Who am I? Reflections 6-19-19

Texts for Sunday June 23, 2019
The 2nd Sunday after Pentecost

Isaiah 65:1-9
Psalm 22:19-28
Galatians 3:23-29
Luke 8:26-39


Who am I? How am I? Trapped in a realm of unanswerable questions. That is a part of a “poem” I wrote in the midst of my teenage angst. Note: My foray into writing poetry was mercifully short. I had also written about pancake syrup which indicated a different path might be wiser.

I did, however, go on to get a bachelor’s degree in sociology and psychology. In those fields, the question who am I  figures significantly. At different points in life and through many lenses, who am I can feel like an unanswerable question.

At the most basic, identity is simply the fact of being who or what a person or thing is. Sociologically, identity describes the connection to those with whom we have a close similarity or affinity.

So many of the issues that divide our society and globe are questions of identity which divide groups and individuals. I started to write a list of examples, but decided that you probably have your own list from which to draw. Personal and group identities sort us into camps and are used to make judgments about each other, to divide and “circle the wagons”, to vilify or exalt.

We reveal our understandings of both our identity and the identity of others in the way we talk about them. Over many years, I have written the “intercessory prayers” or “prayers of the church” for worship. Those prayers are to reflect “the wideness of God’s mercy for the whole world”. One insight from a resource on writing prayers from a while back has really stuck with me. The counsel given was to avoid using words that start with “the” …. the poor, the oppressed, the hungry, the lonely. “The” locks them into a singular identity. The suggestion was instead to say people “who are” whatever, or those who are whatever. Can you feel the difference? 

In the text from Galatians, Paul states that identity demarcations no longer divide us in Christ. We are all one. Race, ethnicity, social status, gender do not determine our worth; our shared identity as one body of Christ takes precedence. I was struck that Paul writes in present tense. Um, sir, that is not how the Church is currently functioning. There are all kinds of identity divisions swirling around. I guess this vision of Paul’s represents the “not yet” of the new creation. But it can bring hope and encouragement to begin moving that way. 

Let's focus on the who am I in the text from Luke.  This story provides a great example of the part community plays in creating the identity of an individual. This man in the story, when lucid, who do you think he understood himself to be by the way the community treated him?

Whatever gripped this man, people in the city decided that he was dangerous. They kept their eye on him. They chained him. But they obviously went out to the wilds where the demons had driven him, found him, and brought him back. My commentaries debate whether they were afraid he would be harm others or whether they were trying to protect him from himself. He lived in the tombs, but Luke is not clear whether that is his choice or those from the city. Social psychology would say that he was dangerous because the city said he was. They had given him this identity. He was dangerous and outcast.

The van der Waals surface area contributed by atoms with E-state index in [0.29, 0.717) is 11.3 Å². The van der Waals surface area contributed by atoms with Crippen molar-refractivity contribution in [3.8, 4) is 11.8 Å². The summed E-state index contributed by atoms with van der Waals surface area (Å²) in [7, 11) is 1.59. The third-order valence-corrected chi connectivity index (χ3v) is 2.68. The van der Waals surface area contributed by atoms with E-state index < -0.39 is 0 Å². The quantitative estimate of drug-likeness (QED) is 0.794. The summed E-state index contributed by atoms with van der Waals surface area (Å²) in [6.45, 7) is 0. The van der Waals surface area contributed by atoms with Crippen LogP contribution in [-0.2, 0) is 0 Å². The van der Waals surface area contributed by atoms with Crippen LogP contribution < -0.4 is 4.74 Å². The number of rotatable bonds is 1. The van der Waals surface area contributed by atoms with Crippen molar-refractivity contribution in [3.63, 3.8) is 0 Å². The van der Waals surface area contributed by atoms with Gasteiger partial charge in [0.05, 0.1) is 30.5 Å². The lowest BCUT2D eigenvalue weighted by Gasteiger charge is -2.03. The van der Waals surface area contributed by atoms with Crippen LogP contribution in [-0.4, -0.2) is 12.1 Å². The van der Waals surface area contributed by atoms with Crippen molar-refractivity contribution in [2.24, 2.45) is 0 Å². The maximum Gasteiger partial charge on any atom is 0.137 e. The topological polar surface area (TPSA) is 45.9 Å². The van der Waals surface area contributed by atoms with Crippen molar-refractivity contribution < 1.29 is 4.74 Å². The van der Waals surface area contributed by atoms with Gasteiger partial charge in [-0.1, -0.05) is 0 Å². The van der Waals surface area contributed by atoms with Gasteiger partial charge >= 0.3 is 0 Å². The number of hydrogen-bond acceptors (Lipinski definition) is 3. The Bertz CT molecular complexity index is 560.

Whatever gripped this man, he must have, for a moment, seen Jesus and recognized a possibility of new life. The text says the man met Jesus and fell at his feet. The demons addressed Jesus at that point, but I really want to believe that whatever part of the man was still there used his own volition to stumble over to Jesus. I know people who have physical and mental ailments often feel like the disease is their identity; one woman said she was just “a disease walking around”. I can imagine how frustrating it was to see hope standing before him but not being able to break through the chains to ask for help. Instead the demons took charge once again.

It is interesting that suddenly the demons claim their identity. They are Legion, a Roman military term for thousands of soldiers. They had occupied and oppressed this man; they owned him. They were powerful and cruel. They recognized that Jesus was able to take them down, do, they quickly tried to discuss terms of surrender – send us to the pigs, they begged. And he did.

At this point, the city faced a man with a new identity. He was sitting with Jesus, clothed, and “in his right mind”. The city too had “occupied” this man, controlling him through the identity they had placed on him. Jesus, who obviously destroyed those chains as well, looked a whole lot more dangerous to them than the man had when he was possessed. They recognized that everything was now different; a new world had broken in through Jesus. 

They were afraid. Maybe they realized they were being asked to change their identity. Instead, they asked Jesus to leave.

Finally, our man could claim a new identity: healed and whole. And grateful. He was now a follower of Jesus and was sent to tell others his story of restoration.

This leaves a couple of questions for us. 
Who are you? Who or what give you your identity? 

Do your clothes contribute to your identity?  Paul talks about being “clothed in Christ”. What, if anything, does that mean for your identity?

How does “one in Christ” impact your identity?



And...
three years ago, when these texts were last used for worship, it was a week or so after the Pulse Nightclub mass shooting in Orlando. My reflections were guided by that event.
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Written by Pam Larabee-Zierath


Gathered by Grace, Scattered for Service
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